27 June 2011

THIRTY-SIXTH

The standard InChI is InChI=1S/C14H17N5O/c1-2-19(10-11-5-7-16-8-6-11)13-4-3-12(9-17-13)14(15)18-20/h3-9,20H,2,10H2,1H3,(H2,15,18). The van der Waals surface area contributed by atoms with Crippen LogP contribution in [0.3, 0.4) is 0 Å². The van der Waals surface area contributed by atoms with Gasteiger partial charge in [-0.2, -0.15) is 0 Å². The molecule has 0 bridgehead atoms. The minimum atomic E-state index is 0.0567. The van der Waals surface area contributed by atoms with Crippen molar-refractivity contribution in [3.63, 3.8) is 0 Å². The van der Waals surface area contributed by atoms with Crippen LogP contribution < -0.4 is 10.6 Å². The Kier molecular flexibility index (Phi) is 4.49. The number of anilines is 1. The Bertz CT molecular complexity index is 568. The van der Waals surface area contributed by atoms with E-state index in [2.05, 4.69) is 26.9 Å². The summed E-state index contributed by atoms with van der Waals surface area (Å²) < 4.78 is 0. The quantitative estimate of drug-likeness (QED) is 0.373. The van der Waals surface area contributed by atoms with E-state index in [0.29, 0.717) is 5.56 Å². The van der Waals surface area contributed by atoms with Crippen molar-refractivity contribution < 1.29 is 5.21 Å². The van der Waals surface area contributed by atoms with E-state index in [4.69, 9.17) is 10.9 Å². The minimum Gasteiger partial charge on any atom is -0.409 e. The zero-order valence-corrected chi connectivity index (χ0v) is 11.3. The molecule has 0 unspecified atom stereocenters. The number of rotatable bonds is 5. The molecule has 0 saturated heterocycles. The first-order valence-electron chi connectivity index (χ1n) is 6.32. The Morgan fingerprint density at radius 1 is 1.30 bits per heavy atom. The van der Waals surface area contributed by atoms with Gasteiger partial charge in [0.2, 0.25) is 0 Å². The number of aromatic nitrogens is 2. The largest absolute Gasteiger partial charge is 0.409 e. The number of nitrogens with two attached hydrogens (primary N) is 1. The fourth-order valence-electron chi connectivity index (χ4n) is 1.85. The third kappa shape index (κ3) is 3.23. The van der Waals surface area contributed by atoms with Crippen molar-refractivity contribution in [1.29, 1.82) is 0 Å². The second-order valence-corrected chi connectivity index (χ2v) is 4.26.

"Among all the things that are ordered to one another, furthermore, their order to one another is for the sake of their order to something one; just as the order of the parts of an army among themselves is for the sake of the order of the whole army to its general. For that some diverse things should be united by some relationship cannot come about from their own natures as diverse things, since on this basis they would rather be distinguished from one another. Nor can this unity come from diverse ordering causes, because they could not possibly intend one order in so far as among themselves they are diverse. Thus, either the order of many to one another is accidental, or we must reduce it to some one first ordering cause that orders all other things to the end it intends. Now, we find that all the parts of this world are ordered to one another according as some things help some other things. Thus, lower bodies are moved by higher bodies, and these by incorporeal substances, as appears from what was said above. Nor is this something accidental, since it takes place always or for the most part. Therefore, this whole world has only one ordering cause and governor. But there is no other world beyond this one. Hence, there is only one governor for all things, whom we call God."  —  SCG I.42.7